[14 April 2010]
The author of 23 works of fiction, Robert Coover is perhaps most famous, or infamous, for his hilarious satire on Richard Nixon and the Rosenberg Trials, The Public Burning, in which Nixon is, shall we say, abused by the mythical Uncle Sam.
In his 1968 novel The Universal Baseball Association, Inc., J. Henry Waugh, Prop., Coover proved himself a champion of the then-emerging postmodernist movement with a tale of a man who’s invented a form of baseball in which thrown dice determine every action. What appears to be a study of obsession and genius morphs into an ending so random and inscrutable that when I asked an English professor specializing in contemporary fiction what it all meant, he replied, “Damned if I know!”
Since then, Coover has applied his po-mo tactics to politics (casting the Cat in the Hat as a presidential candidate, and Nixon as Gloomy Gus of the Chicago Bears), sex and cinema (the story, “You Must Remember This”, describes what happens between Rick and Ilsa when the camera’s off), and, more recently, the fractured fairy tale, with wonderful re-imaginings of the Pied Piper, Alice in Wonderland, Sleeping Beauty, and Pinocchio stories, among others. His parodies of genre fiction include Ghost Town, a western, and now the hard-boiled detective novel in Noir: A Novel.
Among other things, Noir is a hard-boiled detective novel about film noir. The entire novel is told in the second person, putting “you” at the center of the story. It begins:
You are at the morgue. Where the light is weird. Shadowless, like a negative, as though the light itself were shadow turned inside out. The stiffs are out of sight, temporarily archived in drawers like meaty data, chilled to their own bloodless temperature. Their stories have not ended, only their own readings of them. In your line of work, this is not a place where things end so much as a place where they begin.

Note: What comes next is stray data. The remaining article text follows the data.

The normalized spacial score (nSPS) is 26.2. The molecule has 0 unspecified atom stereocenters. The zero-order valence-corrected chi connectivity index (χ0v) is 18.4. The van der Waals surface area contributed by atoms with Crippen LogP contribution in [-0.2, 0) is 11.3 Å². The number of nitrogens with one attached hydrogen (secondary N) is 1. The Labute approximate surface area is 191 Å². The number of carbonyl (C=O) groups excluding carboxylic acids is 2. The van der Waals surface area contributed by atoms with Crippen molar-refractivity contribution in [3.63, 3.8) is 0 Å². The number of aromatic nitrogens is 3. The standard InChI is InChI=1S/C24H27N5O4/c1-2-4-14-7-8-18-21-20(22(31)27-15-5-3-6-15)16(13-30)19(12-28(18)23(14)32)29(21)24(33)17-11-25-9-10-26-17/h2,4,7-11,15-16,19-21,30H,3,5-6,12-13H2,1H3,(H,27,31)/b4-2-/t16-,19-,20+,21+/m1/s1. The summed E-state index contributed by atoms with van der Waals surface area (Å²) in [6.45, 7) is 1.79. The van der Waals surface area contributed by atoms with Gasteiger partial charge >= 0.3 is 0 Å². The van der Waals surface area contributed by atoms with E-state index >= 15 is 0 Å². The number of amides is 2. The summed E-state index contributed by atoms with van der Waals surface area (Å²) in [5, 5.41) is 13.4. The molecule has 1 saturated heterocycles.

The cinematic quality of this, with its layers of film metaphor, is no mere po-mo trope applied for its own sake. Film noir is about storytelling and so is this novel. “You” are one Philip Noir, private dick, and the novel wastes no time injecting “you” into the plot: “Following the usual preamble: You were in your office late. The phone call came in. You pulled on your old trench coat with the torn pockets, holstered your heater under your armpit, and headed for the docklands. The scene of the crime.”
What follows is a story that pours every conceivable detective story plot element into a multi-layered time frame. (I began by numbering each brief chapter with a ‘1’ or ‘2’ to keep track of whether I was in the “present” or the “past” timeline, only to have a third middle timeline pop up midway through the book! Ultimately, I discarded the effort, realizing that the book is no more convoluted than any Phillip Marlowe movie I’d ever seen.)
“You” have been approached by a Widow in a black veil and given large sums of money to find out if Mr. Big is responsible for killing her husband and might be planning to kill her as well. The Widow soon winds up dead in the street, but her body disappears. “Your” search for the Widow and her murderer will get you clonked on the head numerous times, patched up by your secretary (Blanche to your Noir), harassed by Blue, a snake-mean but honest cop, who will accuse you of everything from murder to statutory rape, consoled by your sultry girlfriend Flame, get drunk with a snitch named Snark, and spend several days wandering through a smuggler’s tunnel beneath the city trying to figure it all out.